Thursday, 11 October 2018

Fashioned From Nature: Designing a Sustainable Future

Fashioned from Nature at the V&A is an exhibition designed to encourage debate and raise awareness about the complex, uneasy and unequal relationship between fashion and the natural world, without preaching or causing feelings of guilt. Fashion takes inspiration from nature but also exploits it, and as the fashion industry has grown rapidly in scale since the Industrial Revolution it has become a global problem that is impossible to ignore.



Senior Curator Edwina Ehrman’s introduction to the Fashioned From Nature: Designing a Sustainable Future conference gave some fascinating insights into the design of the exhibition and also set the tone for the rest of the day: fashion has some hard truths to face up to but it is also a space for experimentation, innovation and beauty.




The first speaker was Professor Dilys Williams, Director of the Centre for Sustainable Fashion. She posed questions that challenged the audience to think about our intentions when we choose our clothes and dress ourselves. If our ability to project our identity through our clothes is an identifier of being human (no other species can alter their appearance in this way), what does that say about our relationship with nature? For four hundred years humans have believed that we could change or control nature, but the truth is that we are a part of nature, not separate from it. The current fashion system relies on inequality, and the imbalance between what we take from and what we give back to nature.



The Centre for Sustainable Fashion encourages the fashion creatives of the future to look at the fashion industry through different lenses, considering power, culture, nature and society. Rather than putting economy before ecology, we need to work towards an era of interdependence, using our imaginations to construct new identities which are more in sync with the world around us.




Kathy Gomez, the Vice President of Innovation at Nike, talked about the new techniques the brand is pioneering to achieve their goal of increasing sales while dramatically reducing their environmental impact. An interesting fact I’ve noticed during the time I’ve been writing this blog and looking into sustainable fashion is that brands that run their own factories have many more opportunities to change and improve their practices. For instance, the plastic used to make the air soles for Nike trainers can be recycled and reused in-house because Nike own and operate the factories.



Journalist and vegan fashion advocate Bel Jacobs was joined by director of sustainability at Stella McCartney Claire Bergkamp for a conversation about the search for alternatives to animal products for the fashion industry. Even as an emerging designer, Stella McCartney was adamant that she did not want to use leather, so from the start the brand had innovation at its core. Not wanting to offer products that were an inferior quality, collaborations with traditional manufacturers that had moved with the times to stay in business were often the answer when it came to finding artisans to work with new materials. The search for new materials has led to a collaboration with Bolt Threads, who make lab-grown spider silk and mycelium leather, and the brand has embraced the opportunities for creativity and change that come with pioneering the use of new fibres.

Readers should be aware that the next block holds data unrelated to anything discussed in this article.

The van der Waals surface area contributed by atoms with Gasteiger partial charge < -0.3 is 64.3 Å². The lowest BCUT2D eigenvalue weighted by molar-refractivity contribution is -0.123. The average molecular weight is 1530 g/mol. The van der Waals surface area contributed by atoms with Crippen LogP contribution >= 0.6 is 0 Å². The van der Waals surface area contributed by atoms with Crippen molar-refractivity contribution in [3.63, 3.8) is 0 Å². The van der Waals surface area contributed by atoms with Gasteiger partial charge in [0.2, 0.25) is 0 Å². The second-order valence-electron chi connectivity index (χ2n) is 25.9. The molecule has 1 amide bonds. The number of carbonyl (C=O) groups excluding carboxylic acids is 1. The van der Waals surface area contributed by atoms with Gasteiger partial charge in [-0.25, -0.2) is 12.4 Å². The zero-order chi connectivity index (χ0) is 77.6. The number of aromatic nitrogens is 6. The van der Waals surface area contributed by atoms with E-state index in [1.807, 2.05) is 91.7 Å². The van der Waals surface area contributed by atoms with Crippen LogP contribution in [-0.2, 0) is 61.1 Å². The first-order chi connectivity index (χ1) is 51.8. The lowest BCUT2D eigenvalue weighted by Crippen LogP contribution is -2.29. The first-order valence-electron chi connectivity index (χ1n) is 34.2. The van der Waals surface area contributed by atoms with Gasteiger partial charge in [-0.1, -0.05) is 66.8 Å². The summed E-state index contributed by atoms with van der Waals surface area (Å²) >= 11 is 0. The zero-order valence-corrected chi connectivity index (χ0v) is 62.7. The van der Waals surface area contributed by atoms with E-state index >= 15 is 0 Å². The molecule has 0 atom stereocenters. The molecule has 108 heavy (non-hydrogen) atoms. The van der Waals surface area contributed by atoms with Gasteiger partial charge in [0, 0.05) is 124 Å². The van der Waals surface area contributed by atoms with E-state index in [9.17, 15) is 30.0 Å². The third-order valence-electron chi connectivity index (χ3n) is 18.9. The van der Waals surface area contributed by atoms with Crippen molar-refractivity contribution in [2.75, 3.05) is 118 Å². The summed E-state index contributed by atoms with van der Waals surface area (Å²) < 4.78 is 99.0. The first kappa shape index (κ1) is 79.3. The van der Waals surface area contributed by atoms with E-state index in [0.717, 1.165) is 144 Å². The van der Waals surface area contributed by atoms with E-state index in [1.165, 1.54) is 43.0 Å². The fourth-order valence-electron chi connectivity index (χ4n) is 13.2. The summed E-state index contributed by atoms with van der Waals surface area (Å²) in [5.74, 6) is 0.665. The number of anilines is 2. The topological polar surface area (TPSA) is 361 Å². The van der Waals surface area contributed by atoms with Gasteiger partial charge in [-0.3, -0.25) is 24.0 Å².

After lunch (an opportunity to sit in the V&A garden and digest everything I’d just heard) the afternoon’s presentations began with founder and director Nina Marenzi and curator and consultant Amanda Johnson from The Sustainable Angle, a not-for-profit that aims to connect the makers of sustainable textiles with buyers from the fashion industry. They run the Future Fabrics Expo, which showcases thousands of samples of new and innovative materials (you can read more about my trip to the Future Fabrics Expo in this blog post). Many of their most successful fabrics use post-consumer waste from a variety of industries to create fabrics that are a great substitute for their cruel or polluting “natural” alternatives. Leather is being replaced by some brands with Pinatex, made from pineapple fibre, or Frumat, made from apple pulp. Malai is made from coconut water waste, grown onto a banana fibre base, while post-consumer plastic bottles can be made into a synthetic down substitute for jackets which feels and behaves just like the real thing.